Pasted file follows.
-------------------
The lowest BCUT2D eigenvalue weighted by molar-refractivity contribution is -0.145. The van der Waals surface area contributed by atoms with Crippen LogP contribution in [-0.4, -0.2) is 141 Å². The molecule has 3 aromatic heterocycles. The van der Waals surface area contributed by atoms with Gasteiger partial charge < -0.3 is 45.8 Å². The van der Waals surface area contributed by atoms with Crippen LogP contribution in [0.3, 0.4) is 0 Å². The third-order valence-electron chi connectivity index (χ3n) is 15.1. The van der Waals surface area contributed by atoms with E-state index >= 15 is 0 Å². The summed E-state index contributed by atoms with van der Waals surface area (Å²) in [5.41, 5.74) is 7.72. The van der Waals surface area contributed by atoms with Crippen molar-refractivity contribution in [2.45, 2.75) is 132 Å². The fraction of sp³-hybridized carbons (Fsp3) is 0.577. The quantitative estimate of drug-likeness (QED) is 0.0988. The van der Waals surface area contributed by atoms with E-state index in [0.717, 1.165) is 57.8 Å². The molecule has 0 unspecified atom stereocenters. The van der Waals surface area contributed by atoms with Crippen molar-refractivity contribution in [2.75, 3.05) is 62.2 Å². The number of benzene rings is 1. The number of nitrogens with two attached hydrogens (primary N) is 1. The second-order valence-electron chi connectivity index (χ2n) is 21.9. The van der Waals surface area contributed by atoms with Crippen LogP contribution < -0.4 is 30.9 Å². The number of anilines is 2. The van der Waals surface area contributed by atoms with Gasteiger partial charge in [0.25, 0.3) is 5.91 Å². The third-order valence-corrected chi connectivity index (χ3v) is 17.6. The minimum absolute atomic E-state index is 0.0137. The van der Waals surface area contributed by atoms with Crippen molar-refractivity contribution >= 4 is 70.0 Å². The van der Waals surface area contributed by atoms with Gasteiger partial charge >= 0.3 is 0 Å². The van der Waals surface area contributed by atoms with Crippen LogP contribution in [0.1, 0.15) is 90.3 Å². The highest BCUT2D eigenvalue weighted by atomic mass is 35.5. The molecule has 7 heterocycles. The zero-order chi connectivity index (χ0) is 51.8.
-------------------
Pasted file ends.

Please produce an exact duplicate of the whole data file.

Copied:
The lowest BCUT2D eigenvalue weighted by molar-refractivity contribution is -0.145. The van der Waals surface area contributed by atoms with Crippen LogP contribution in [-0.4, -0.2) is 141 Å². The molecule has 3 aromatic heterocycles. The van der Waals surface area contributed by atoms with Gasteiger partial charge < -0.3 is 45.8 Å². The van der Waals surface area contributed by atoms with Crippen LogP contribution in [0.3, 0.4) is 0 Å². The third-order valence-electron chi connectivity index (χ3n) is 15.1. The van der Waals surface area contributed by atoms with E-state index >= 15 is 0 Å². The summed E-state index contributed by atoms with van der Waals surface area (Å²) in [5.41, 5.74) is 7.72. The van der Waals surface area contributed by atoms with Crippen molar-refractivity contribution in [2.45, 2.75) is 132 Å². The fraction of sp³-hybridized carbons (Fsp3) is 0.577. The quantitative estimate of drug-likeness (QED) is 0.0988. The van der Waals surface area contributed by atoms with E-state index in [0.717, 1.165) is 57.8 Å². The molecule has 0 unspecified atom stereocenters. The van der Waals surface area contributed by atoms with Crippen molar-refractivity contribution in [2.75, 3.05) is 62.2 Å². The number of benzene rings is 1. The number of nitrogens with two attached hydrogens (primary N) is 1. The second-order valence-electron chi connectivity index (χ2n) is 21.9. The van der Waals surface area contributed by atoms with Crippen LogP contribution < -0.4 is 30.9 Å². The number of anilines is 2. The van der Waals surface area contributed by atoms with Gasteiger partial charge in [0.25, 0.3) is 5.91 Å². The third-order valence-corrected chi connectivity index (χ3v) is 17.6. The minimum absolute atomic E-state index is 0.0137. The van der Waals surface area contributed by atoms with Crippen molar-refractivity contribution >= 4 is 70.0 Å². The van der Waals surface area contributed by atoms with Gasteiger partial charge >= 0.3 is 0 Å². The van der Waals surface area contributed by atoms with Crippen LogP contribution in [0.1, 0.15) is 90.3 Å². The highest BCUT2D eigenvalue weighted by atomic mass is 35.5. The molecule has 7 heterocycles. The zero-order chi connectivity index (χ0) is 51.8.